It was Benjamin Franklin, a renowned polymath and one of the founding fathers of the US, who said: “Rather go to bed supperless, than rise in debt.”
But Kenyan parents and parents-to-be today wake up drenched in a fresh debt of Sh203 billion ($2 billion), thanks to the Jubilee administration's rising appetite for borrowing. And future generations have not been spared.
Data by the Central Bank of Kenya had as at December last year put the Government's internal debt at Sh2.22 trillion, while the external debt stood at Sh2.35 trillion.
The soaking in of fresh debt from international lenders pushes that above Sh4.8 trillion. Assuming the population is 48 million people, every Kenyan owes the lenders Sh100,000.
When a Kenyan asked on social media if this is good or bad news, he got a hilarious response.
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“I guess it is evening news,” replied one Linus Ombede.
That is just one of many days Kenyans have woken up to the news that the Government has borrowed more money. In fact, the National Treasury opened the New Year with news the administration had borrowed a new expensive loan to repay an old one.
On Wednesday, Auditor General Edward Ouko, who has the task of tracking how each shilling is used, waded into the discourse while addressing public accountants.
Ouko said: "The jury is still out there, with one group convinced there is no reason for alarm while another calling on the Government to trim its appetite for fresh debt."
He added: “The last group is raising the alarm to the extent of saying we have already passed the critical point. As professionals, let us interrogate the numbers and raise our voices of reason about our debt.”
Going by a June 2015 report from CBK, only 1.1 million personal bank accounts were holding at least Sh100,000. This means even at gunpoint, if each Kenyan was tasked to pay their loan, just a handful would escape the bullet.
When former President Mwai Kibaki left power in 2013, each Kenyan owed the world an average of Sh43,900. His predecessor, Daniel Moi, left power with each Kenyan having a debt of Sh19,000.
The justification for more debt has always been to finance development projects. This is even as accountability questions increase.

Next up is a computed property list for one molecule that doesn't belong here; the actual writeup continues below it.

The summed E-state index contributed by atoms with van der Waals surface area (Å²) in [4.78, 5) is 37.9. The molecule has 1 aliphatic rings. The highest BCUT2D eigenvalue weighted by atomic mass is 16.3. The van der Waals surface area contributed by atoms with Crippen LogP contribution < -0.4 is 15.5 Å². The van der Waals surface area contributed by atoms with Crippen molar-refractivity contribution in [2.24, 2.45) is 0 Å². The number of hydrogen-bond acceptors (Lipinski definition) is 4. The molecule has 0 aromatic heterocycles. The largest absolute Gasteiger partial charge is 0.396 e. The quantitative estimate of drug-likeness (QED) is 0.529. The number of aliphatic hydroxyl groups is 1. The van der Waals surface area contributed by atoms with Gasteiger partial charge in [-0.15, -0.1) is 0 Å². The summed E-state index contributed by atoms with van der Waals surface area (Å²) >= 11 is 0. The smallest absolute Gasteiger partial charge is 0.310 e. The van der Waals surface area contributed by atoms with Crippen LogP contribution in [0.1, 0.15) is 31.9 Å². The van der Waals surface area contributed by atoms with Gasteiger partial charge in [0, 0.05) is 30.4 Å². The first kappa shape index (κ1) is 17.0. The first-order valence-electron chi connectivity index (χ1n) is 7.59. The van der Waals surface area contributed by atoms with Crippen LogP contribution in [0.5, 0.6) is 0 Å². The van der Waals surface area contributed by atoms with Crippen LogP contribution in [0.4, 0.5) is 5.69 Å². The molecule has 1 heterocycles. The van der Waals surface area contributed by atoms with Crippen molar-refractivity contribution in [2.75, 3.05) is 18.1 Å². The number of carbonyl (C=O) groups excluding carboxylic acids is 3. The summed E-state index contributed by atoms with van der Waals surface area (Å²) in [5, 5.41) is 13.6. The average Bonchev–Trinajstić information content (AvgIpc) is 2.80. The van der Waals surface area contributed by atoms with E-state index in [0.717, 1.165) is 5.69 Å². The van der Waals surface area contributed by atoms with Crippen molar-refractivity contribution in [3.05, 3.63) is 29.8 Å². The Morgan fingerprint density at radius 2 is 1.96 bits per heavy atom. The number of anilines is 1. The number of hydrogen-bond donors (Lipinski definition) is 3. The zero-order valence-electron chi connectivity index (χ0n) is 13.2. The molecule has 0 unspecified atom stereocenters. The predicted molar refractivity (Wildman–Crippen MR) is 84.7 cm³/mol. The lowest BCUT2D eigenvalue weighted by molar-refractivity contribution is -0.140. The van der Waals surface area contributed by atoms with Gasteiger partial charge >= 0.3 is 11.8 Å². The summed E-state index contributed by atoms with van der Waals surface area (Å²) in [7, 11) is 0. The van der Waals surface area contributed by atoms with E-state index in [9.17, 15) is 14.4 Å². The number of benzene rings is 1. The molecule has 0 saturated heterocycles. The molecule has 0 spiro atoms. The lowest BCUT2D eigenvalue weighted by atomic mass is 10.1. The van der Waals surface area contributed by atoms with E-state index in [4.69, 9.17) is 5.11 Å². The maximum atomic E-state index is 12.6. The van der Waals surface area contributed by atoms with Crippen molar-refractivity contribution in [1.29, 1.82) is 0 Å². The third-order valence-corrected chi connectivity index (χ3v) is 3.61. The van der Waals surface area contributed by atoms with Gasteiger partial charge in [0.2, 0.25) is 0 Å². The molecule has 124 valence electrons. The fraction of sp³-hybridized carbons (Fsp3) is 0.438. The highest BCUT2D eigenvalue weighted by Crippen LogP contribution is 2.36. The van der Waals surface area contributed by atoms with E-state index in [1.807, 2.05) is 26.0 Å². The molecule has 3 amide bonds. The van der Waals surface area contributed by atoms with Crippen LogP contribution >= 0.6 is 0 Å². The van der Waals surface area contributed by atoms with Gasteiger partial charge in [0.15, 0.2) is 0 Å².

From a debt of Sh1.79 trillion in March 2013, yesterday’s confirmation of the latest Eurobond means the debt has tripled in less than six years. On average, every year since 2013, the Government has needed a debt of Sh630 billion to run.
A further breakdown shows that the Government borrowed an average of Sh62.7 billion a month last year, compared to Sh54 billion in 2016 and Sh55 billion in 2015.
Domestic debt has hit Sh2.22 trillion, from Sh982 billion in 2013, when President Kenyatta took power.
On external debt, China has increased its influence through projects such as the SGR. In March 2017, the external debt was Sh812.7 billion.
The 2017 Budget Review and Outlook for 2018/2019 shows that the financing gap in Kenya’s next budget will rise again.
Kenya's debt-to-GDP ratio is expected to rise to 59 per cent in 2018/2019, up from 56.6 per cent. In 2013, the ratio was at 39.8 per cent. A rising debt-to-GDP ratio means the economy produces and sells goods and services that are not sufficient to pay debts without incurring further debt.
The Institute of Certified Public Accountants of Kenya says a ratio of 56.6 per cent means the rate of revenue growth is less than the level of borrowing. This means the Government will use much of what it generates to service debts. About Sh1 trillion of Kenya's debt will mature in the next 12 months, it notes.
Debate on how well the country has utilised the money it has been borrowing continue to rise and has divided the country.